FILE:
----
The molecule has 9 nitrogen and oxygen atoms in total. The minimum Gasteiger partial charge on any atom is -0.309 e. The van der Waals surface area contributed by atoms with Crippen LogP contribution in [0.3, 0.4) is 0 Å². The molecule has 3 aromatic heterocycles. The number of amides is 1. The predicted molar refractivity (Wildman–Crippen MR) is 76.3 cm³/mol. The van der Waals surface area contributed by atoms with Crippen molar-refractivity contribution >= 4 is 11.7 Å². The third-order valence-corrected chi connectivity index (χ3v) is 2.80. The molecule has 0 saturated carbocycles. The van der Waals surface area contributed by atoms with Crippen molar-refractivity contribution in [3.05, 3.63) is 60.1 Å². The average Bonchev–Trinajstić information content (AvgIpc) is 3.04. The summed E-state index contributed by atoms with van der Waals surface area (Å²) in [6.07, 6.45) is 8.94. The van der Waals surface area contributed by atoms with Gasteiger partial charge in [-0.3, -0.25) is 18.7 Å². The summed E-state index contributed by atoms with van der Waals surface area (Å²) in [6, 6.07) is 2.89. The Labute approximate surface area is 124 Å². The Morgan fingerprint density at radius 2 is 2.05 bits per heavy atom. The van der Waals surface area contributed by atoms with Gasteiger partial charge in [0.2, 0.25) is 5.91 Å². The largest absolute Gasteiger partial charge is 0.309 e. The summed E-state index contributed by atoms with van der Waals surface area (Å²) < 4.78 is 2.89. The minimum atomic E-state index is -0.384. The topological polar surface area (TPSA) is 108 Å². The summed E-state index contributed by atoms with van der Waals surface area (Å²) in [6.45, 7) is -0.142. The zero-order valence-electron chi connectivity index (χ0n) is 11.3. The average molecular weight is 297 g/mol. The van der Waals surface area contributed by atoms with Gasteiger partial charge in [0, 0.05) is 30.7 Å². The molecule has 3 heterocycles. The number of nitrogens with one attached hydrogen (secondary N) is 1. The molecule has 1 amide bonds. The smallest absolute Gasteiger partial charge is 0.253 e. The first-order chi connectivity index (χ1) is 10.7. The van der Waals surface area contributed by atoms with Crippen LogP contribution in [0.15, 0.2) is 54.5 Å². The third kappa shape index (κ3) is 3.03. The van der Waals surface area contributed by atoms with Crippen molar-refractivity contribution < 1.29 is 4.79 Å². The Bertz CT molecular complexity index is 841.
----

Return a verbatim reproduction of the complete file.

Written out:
The molecule has 9 nitrogen and oxygen atoms in total. The minimum Gasteiger partial charge on any atom is -0.309 e. The van der Waals surface area contributed by atoms with Crippen LogP contribution in [0.3, 0.4) is 0 Å². The molecule has 3 aromatic heterocycles. The number of amides is 1. The predicted molar refractivity (Wildman–Crippen MR) is 76.3 cm³/mol. The van der Waals surface area contributed by atoms with Crippen molar-refractivity contribution >= 4 is 11.7 Å². The third-order valence-corrected chi connectivity index (χ3v) is 2.80. The molecule has 0 saturated carbocycles. The van der Waals surface area contributed by atoms with Crippen molar-refractivity contribution in [3.05, 3.63) is 60.1 Å². The average Bonchev–Trinajstić information content (AvgIpc) is 3.04. The summed E-state index contributed by atoms with van der Waals surface area (Å²) in [6.07, 6.45) is 8.94. The van der Waals surface area contributed by atoms with Gasteiger partial charge in [-0.3, -0.25) is 18.7 Å². The summed E-state index contributed by atoms with van der Waals surface area (Å²) in [6, 6.07) is 2.89. The Labute approximate surface area is 124 Å². The Morgan fingerprint density at radius 2 is 2.05 bits per heavy atom. The van der Waals surface area contributed by atoms with Gasteiger partial charge in [0.2, 0.25) is 5.91 Å². The largest absolute Gasteiger partial charge is 0.309 e. The summed E-state index contributed by atoms with van der Waals surface area (Å²) < 4.78 is 2.89. The minimum atomic E-state index is -0.384. The topological polar surface area (TPSA) is 108 Å². The summed E-state index contributed by atoms with van der Waals surface area (Å²) in [6.45, 7) is -0.142. The zero-order valence-electron chi connectivity index (χ0n) is 11.3. The average molecular weight is 297 g/mol. The van der Waals surface area contributed by atoms with Gasteiger partial charge in [0, 0.05) is 30.7 Å². The molecule has 3 heterocycles. The number of nitrogens with one attached hydrogen (secondary N) is 1. The molecule has 1 amide bonds. The smallest absolute Gasteiger partial charge is 0.253 e. The first-order chi connectivity index (χ1) is 10.7. The van der Waals surface area contributed by atoms with Crippen LogP contribution in [0.15, 0.2) is 54.5 Å². The third kappa shape index (κ3) is 3.03. The van der Waals surface area contributed by atoms with Crippen molar-refractivity contribution < 1.29 is 4.79 Å². The Bertz CT molecular complexity index is 841.